There are lots of ways to embarrass yourself on the golf course. Thinning a flop shot, missing your tee shot, three-putting (or worse). Golf calls for a maddening and often difficult to achieve mix of laser focus and relaxation, a mental state somewhere between Dustin Johnson’s unhurried, strolling, nothing-bothers-me-at-all attitude and Tiger Woods’ steely-eyed, banked-fires, seething determination.
Lose that delicate balance and you’ll find yourself doing all kinds of colorful things on the golf course, most of which you won’t want anyone witnessing. One of these spectacular missteps is the skulled shot.
Table of Contents
- 1 What is the Dreaded Skull Shot?
- 2 What Causes a Skulled Shot?
- 3 How to Fix This
- 4 A Few Drills to Practice
- 5 Skull the Ball No More
What is the Dreaded Skull Shot?
If you’re already a regular player, you know what a skulled golf shot is, even if you’re not familiar with the terminology. The skulled golf shot is when the bottom of your club connects with the middle or top (the skull) of the golf ball instead of hitting it flush. It’s also known as topping the ball.
When you do this, you’re not making crisp, clean contact with the ball and you aren’t putting forward momentum behind it. Instead, too much of the power behind your shot is directed into the top of the ball, which naturally drives it down instead of up and forward.
Hit the middle of the ball and you can expect a thin, low-trajectory flight path aimed heaven only knows where. This is a pain if you’re in the fairway but a score destroyer if you are trying to hit a controlled shot from just off the green.
Hit the very top of the ball and you’ll get the worst result of all: the pop-up that goes absolutely nowhere. You just dribbled a golf ball. Is it embarrassing? Probably. But it’s a mistake that’s easy to fix.
What Causes a Skulled Shot?
To choose the right solution you’ve got to understand what you’re doing wrong. Obviously your club face is striking too high on the ball at impact. But why? Here are three of the main reasons this happens.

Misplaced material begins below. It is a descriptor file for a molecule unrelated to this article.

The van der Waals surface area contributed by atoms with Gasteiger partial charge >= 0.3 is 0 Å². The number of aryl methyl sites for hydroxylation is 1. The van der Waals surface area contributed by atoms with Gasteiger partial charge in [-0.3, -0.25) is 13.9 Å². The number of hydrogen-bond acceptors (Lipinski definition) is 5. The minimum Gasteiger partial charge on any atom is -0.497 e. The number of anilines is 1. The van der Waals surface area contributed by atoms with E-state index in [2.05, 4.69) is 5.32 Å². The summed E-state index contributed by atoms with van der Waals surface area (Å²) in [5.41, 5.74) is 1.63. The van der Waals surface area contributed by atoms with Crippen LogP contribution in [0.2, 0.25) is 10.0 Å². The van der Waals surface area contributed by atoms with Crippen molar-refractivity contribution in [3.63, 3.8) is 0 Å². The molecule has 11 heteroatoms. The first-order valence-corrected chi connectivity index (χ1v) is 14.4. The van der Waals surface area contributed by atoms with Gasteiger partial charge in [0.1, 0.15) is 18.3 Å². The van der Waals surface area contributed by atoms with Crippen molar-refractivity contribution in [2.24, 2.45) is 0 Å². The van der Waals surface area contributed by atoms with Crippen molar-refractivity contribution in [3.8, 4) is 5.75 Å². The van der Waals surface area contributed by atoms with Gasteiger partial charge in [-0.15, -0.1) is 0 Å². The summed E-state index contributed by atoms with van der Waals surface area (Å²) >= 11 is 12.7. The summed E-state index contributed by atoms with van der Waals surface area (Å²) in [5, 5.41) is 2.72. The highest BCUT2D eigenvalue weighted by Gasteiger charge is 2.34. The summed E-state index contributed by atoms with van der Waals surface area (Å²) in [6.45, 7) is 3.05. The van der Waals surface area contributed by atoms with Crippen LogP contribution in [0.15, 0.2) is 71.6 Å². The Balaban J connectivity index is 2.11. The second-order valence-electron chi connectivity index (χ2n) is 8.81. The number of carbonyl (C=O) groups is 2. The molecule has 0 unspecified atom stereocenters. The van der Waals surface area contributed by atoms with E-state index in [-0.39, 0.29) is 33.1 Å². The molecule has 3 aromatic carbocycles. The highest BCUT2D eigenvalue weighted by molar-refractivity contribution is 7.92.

1. You’re coming out of posture.
You might have the perfect set-up: great stance, smooth backswing and excellent follow-through. But if you tend to straighten up during your downswing, you’re pulling your body out of posture, which has a big impact on the path of your club face.
And it makes sense, doesn’t it? The club is naturally going to be drawn up if you straighten your posture, which pulls the club face up as well. Considering the diameter of a golf ball is barely over one and a half inches, even a small change in your stance can make you skull the shot.
Many people unconsciously straighten up while trying to apply more power to their downswing. Others are trying to correct a takeaway that strays too far from a healthy swing path. Still others may be letting their hands come through too soon in the downswing and are trying to avoid hitting the ground. Whatever the reason, it has a negative effect on how you hit the ball.
2. You’re hitting the ball on an upswing.
Ideally, the club face should meet the ball at the very bottom of its swing plane, catching the ball before it moves upward in order to ensure the greatest distance and optimal loft.
If your swing bottoms out before it reaches the ball and you wind up hitting it on your upswing, the base of your club is going to clip the upper part of the ball instead of the bottom. Bottoming out too early can happen for a variety of reasons. You may have your weight shifted too much on your trail foot or you may be decelerating in an effort to control your distance. Either way, you can’t hit the ball flush on an upswing.
3. You’re breaking your wrists prematurely.
You might be flipping your wrists towards the ball as you come down in a subconscious effort to add more power into the shot. And, as a matter of fact, some players can successfully do this, especially as a means to correct a slice or a fade that has crept into their game.
But flipping your wrists even a moment too soon will result in the previous mistake: hitting the ball while your club face is on an upward path. Wrist movement has to be timed precisely to work the way intended, otherwise you’re going to introduce a whole new problem to your game.
How to Fix This
Keep your posture.
Make sure you’re maintaining your posture throughout the shot. Even if you’re new to golf you’ve probably heard the oft-repeated adage about keeping your head down when you’re hitting the ball. This is inaccurate advice centered around an accurate principle: keep your head on the same plane through your shot.